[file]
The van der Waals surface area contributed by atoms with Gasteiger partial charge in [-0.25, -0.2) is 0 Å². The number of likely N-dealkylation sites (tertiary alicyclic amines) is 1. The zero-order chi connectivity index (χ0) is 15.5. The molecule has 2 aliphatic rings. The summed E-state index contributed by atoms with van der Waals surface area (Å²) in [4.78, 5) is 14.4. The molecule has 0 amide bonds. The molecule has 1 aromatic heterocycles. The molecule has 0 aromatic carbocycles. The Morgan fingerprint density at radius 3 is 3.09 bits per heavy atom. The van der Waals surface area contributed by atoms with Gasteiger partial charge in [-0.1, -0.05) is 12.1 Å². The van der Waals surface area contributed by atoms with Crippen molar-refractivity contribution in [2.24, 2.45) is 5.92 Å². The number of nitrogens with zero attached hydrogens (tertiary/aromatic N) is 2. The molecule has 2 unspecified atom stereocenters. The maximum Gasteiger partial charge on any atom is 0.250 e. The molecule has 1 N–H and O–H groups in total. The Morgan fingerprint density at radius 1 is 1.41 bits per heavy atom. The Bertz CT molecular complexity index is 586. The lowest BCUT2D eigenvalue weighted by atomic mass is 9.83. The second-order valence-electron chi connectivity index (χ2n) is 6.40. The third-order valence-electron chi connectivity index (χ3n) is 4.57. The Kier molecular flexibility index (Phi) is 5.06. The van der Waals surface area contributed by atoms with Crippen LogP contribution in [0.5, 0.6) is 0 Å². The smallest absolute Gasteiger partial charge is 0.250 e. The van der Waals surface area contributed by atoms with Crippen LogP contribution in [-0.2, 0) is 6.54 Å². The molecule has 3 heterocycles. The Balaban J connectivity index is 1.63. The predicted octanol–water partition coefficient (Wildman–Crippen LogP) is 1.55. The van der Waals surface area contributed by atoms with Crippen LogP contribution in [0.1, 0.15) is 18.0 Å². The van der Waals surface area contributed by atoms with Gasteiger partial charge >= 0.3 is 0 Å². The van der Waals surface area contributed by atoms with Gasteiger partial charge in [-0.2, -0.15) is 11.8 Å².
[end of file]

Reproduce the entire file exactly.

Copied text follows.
The van der Waals surface area contributed by atoms with Gasteiger partial charge in [-0.25, -0.2) is 0 Å². The number of likely N-dealkylation sites (tertiary alicyclic amines) is 1. The zero-order chi connectivity index (χ0) is 15.5. The molecule has 2 aliphatic rings. The summed E-state index contributed by atoms with van der Waals surface area (Å²) in [4.78, 5) is 14.4. The molecule has 0 amide bonds. The molecule has 1 aromatic heterocycles. The molecule has 0 aromatic carbocycles. The Morgan fingerprint density at radius 3 is 3.09 bits per heavy atom. The van der Waals surface area contributed by atoms with Gasteiger partial charge in [-0.1, -0.05) is 12.1 Å². The van der Waals surface area contributed by atoms with Crippen molar-refractivity contribution in [2.24, 2.45) is 5.92 Å². The number of nitrogens with zero attached hydrogens (tertiary/aromatic N) is 2. The molecule has 2 unspecified atom stereocenters. The maximum Gasteiger partial charge on any atom is 0.250 e. The molecule has 1 N–H and O–H groups in total. The Morgan fingerprint density at radius 1 is 1.41 bits per heavy atom. The Bertz CT molecular complexity index is 586. The lowest BCUT2D eigenvalue weighted by atomic mass is 9.83. The second-order valence-electron chi connectivity index (χ2n) is 6.40. The third-order valence-electron chi connectivity index (χ3n) is 4.57. The Kier molecular flexibility index (Phi) is 5.06. The van der Waals surface area contributed by atoms with Crippen LogP contribution in [0.5, 0.6) is 0 Å². The smallest absolute Gasteiger partial charge is 0.250 e. The van der Waals surface area contributed by atoms with Crippen LogP contribution in [-0.2, 0) is 6.54 Å². The molecule has 3 heterocycles. The Balaban J connectivity index is 1.63. The predicted octanol–water partition coefficient (Wildman–Crippen LogP) is 1.55. The van der Waals surface area contributed by atoms with Crippen LogP contribution in [0.1, 0.15) is 18.0 Å². The van der Waals surface area contributed by atoms with Gasteiger partial charge >= 0.3 is 0 Å². The van der Waals surface area contributed by atoms with Gasteiger partial charge in [-0.2, -0.15) is 11.8 Å².